This contradicts Washington’s position that the Pakistani military and intelligence services have at least tacitly supported the strikes, which began in 2004 and have significantly escalated since President Obama took office. At one point earlier in the campaign, the two nations shared intelligence on militant targets, but Pakistani officials vehemently deny that they are still doing so.
The drone campaign “involves the use of force on the territory of another State without its consent and is therefore a violation of Pakistan’s sovereignty,” Emmerson said in a statement released Thursday that only gained wider notice Friday.
State Department spokeswoman Victoria Nuland said that the Obama administration had “seen [Emerson’s] press release,” but would not comment on classified information.
“What I would say,” she added, “is that we have a strong ongoing counterterrorism dialogue with Pakistan, and that will continue.”
For years the Obama administration has asserted that its covert, targeted killings with unmanned aircraft hovering over Pakistan and elsewhere are proper under U.S. and international law. Targets are chosen under strict criteria and civilian deaths and injuries are rare, the CIA says.
Emmerson, a British lawyer, said Pakistani officials have confirmed that at least 400 civilians had been killed as a result of drone strikes, and that another 200 individuals killed were “probable noncombatants.”
Estimates of total militant deaths and civilian casualties vary widely. Independent confirmation is difficult in part because the strikes often occur in remote, dangerous tribal areas where Taliban insurgents and al-Qaeda and its allied militants are active.
The Bureau of Investigative Journalism in London has estimated that at least 411 civilians – or as many as 884 – were among some 2,536 to 3,577 people killed in the CIA strikes in Pakistan. But Sen. Dianne Feinstein (D), who chaired the Senate Select Committee on Intelligence hearings last month that confirmed new CIA Director John O. Brennan, put the number of civilian deaths considerably lower.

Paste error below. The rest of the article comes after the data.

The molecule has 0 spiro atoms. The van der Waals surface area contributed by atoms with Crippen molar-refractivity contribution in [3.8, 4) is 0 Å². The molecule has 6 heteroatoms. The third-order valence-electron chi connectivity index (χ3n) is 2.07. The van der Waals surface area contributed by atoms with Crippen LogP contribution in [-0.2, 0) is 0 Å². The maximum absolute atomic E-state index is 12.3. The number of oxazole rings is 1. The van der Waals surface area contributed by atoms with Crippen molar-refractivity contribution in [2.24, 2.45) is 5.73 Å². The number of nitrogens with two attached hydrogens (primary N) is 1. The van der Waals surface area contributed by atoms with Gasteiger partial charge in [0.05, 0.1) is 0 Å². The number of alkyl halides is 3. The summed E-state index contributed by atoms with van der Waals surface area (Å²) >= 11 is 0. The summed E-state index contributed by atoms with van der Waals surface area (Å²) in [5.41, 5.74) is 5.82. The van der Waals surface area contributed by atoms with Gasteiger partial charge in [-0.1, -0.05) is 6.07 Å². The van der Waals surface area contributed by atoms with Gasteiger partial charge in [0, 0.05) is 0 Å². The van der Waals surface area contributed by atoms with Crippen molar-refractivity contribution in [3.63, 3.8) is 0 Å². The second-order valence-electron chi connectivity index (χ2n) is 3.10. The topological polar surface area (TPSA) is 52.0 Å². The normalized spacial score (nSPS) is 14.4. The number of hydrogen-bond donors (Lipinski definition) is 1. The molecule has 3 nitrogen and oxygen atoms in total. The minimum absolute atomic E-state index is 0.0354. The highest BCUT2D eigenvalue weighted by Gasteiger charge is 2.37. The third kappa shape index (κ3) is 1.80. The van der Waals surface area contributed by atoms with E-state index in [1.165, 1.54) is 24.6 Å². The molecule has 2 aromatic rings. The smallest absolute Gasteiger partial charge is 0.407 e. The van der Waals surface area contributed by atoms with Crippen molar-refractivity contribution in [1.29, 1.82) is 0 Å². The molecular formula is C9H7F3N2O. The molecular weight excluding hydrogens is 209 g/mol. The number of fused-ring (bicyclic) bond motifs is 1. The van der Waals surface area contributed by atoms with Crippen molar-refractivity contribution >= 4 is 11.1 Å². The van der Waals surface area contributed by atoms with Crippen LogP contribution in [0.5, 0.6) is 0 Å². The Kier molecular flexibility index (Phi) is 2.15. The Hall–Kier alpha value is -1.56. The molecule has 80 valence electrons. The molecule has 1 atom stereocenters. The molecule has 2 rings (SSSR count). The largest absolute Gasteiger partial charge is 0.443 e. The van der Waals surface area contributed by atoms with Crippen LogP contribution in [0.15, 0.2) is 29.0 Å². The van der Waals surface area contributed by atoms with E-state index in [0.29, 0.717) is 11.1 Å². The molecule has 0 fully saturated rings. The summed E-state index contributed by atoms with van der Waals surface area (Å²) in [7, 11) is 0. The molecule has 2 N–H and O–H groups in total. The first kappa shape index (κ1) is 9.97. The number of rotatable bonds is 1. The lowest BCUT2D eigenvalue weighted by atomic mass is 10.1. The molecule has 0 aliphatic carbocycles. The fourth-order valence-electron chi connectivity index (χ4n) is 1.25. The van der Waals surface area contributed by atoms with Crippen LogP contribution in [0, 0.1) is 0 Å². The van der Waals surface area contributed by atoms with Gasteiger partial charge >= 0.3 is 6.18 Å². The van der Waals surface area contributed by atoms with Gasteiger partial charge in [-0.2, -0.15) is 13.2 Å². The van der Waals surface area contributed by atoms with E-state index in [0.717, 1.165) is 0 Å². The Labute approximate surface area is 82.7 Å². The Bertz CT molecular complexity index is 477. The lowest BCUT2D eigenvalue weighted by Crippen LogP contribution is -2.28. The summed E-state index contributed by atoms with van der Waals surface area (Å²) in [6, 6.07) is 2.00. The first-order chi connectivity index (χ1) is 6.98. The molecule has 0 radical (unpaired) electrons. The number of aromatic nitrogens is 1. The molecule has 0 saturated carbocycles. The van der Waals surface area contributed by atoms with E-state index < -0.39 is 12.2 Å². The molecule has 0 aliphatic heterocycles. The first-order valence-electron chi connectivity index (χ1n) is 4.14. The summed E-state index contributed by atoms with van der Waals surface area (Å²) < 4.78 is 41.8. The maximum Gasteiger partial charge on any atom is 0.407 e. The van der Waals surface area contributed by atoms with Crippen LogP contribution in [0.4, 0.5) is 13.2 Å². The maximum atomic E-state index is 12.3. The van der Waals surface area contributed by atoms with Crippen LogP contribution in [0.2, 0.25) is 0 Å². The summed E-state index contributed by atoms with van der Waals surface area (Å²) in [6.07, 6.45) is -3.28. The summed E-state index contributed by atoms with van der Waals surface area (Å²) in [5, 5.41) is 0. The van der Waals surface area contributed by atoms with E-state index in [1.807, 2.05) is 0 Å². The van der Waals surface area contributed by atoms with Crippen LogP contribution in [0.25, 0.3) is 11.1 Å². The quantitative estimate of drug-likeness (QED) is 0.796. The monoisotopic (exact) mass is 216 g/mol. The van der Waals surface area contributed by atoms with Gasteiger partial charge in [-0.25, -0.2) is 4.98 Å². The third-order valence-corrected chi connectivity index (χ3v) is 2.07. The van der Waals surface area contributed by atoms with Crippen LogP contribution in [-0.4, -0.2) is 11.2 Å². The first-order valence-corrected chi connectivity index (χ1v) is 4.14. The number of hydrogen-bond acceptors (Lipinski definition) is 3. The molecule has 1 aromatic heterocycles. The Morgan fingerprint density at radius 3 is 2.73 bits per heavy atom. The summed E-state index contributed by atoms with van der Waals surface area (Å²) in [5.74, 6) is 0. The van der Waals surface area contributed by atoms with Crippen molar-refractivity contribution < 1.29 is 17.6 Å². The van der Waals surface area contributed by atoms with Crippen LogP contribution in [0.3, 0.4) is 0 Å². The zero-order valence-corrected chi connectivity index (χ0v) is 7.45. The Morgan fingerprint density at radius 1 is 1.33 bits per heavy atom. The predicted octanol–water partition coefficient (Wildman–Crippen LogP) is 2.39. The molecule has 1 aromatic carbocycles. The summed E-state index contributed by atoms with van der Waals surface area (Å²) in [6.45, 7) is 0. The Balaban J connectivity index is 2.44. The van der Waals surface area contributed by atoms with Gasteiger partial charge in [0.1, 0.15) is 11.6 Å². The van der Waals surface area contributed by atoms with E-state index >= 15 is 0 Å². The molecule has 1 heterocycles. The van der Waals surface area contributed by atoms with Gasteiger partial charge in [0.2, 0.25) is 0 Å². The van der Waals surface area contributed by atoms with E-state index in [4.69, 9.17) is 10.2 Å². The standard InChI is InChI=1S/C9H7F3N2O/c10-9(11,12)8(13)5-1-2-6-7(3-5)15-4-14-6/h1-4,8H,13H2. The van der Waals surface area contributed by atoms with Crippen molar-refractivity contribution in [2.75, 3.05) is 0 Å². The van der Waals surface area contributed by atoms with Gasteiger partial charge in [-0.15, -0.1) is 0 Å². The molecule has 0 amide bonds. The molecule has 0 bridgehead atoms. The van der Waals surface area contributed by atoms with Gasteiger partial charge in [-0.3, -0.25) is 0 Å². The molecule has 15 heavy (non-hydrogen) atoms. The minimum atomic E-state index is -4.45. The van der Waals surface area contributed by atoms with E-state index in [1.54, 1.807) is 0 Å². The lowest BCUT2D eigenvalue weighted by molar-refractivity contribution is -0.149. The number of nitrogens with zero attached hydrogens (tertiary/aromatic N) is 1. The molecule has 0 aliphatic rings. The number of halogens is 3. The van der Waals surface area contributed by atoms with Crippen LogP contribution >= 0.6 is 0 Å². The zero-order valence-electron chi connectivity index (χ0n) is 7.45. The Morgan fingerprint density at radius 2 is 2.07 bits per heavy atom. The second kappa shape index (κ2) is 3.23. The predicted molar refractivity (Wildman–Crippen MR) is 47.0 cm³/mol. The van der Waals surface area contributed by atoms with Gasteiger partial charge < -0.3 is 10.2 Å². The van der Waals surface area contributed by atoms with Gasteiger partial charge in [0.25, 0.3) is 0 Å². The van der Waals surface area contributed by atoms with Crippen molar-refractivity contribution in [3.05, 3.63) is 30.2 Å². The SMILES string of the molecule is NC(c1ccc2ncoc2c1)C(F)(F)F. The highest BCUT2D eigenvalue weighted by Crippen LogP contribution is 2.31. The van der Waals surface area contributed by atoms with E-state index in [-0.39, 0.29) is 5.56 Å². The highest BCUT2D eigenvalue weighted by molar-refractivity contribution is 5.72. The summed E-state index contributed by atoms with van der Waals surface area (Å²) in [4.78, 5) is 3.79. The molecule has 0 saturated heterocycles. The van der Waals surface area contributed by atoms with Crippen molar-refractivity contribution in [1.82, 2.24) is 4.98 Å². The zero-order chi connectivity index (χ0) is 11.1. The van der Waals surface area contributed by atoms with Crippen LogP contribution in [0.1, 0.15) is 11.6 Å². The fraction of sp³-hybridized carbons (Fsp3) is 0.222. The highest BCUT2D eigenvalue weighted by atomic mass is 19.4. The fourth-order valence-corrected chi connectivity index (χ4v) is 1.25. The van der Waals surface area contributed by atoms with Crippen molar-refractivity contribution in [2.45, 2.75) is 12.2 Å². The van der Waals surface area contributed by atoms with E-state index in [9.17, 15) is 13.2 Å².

‘The figures we have obtained from the executive branch, which we have done our utmost to verify, confirm that the number of civilian casualties that have resulted from such strikes each year has typically been in the single digits,” she said.
Emmerson conducted talks this week with senior civilian Pakistani officials, as well as representatives of tribal areas where the remotely piloted vehicles operate.
Emmerson reviewed 25 case studies of drone attacks dating to 2005, compiled by a Pakistani research group, and heard from tribal leaders who said innocent residents were targeted simply because their tribal clothing is the same as that worn by Taliban militants. Tribesmen also carry guns at all times, leading to other erroneous targeting, the statement said.
“Adult males carrying out ordinary daily tasks were frequently the victims of such strikes,” Emmerson reported.
Imtiaz Gul, an author who worked on the case studies and is head of the Centre for Research and Security Studies in Islamabad, said although a target may be legitimate, “a legitimate drone strike can kill innocent people.”
He said his research also found that Taliban members bear a significant onus for civilian deaths. Militants are known to demand food and shelter from families against their will – leading to women and children in those homes being killed in a strike.
And militants who know they are being hunted park their cars next to homes of innocent people and then hide a few houses away, so the drone operator ends up targeting the wrong house, Gul said.
During Emmerson’s visit, evidently kept secret for security reasons, he did not meet with the key decision-makers in the drone program over the years: the Pakistan military and the Inter-Services Intelligence spy agency. “However, he was informed that their position would be adequately reflected by consultations with the Ministry of Foreign Affairs, the Ministry of Interior and the Ministry of Defence,” the statement said.
He also reported that Pakistani officials confirmed doing a “thorough search of government records” and could find no evidence of Pakistan’s ever giving consent to drone attacks.
But Pakistani officials clearly have countenanced the attacks in the past because they have benefited Pakistan’s own war against the Islamic radicals.
“I don’t care if they do it as long as they get the right people. We’ll protest in the National Assembly and then ignore it,” then-Prime Prime Minister Yousaf Raza Gilani was quoted as saying by then-U.S. ambassador Anne Patterson in 2008 in a leaked cable.
Karen DeYoung in Washington contributed to this story.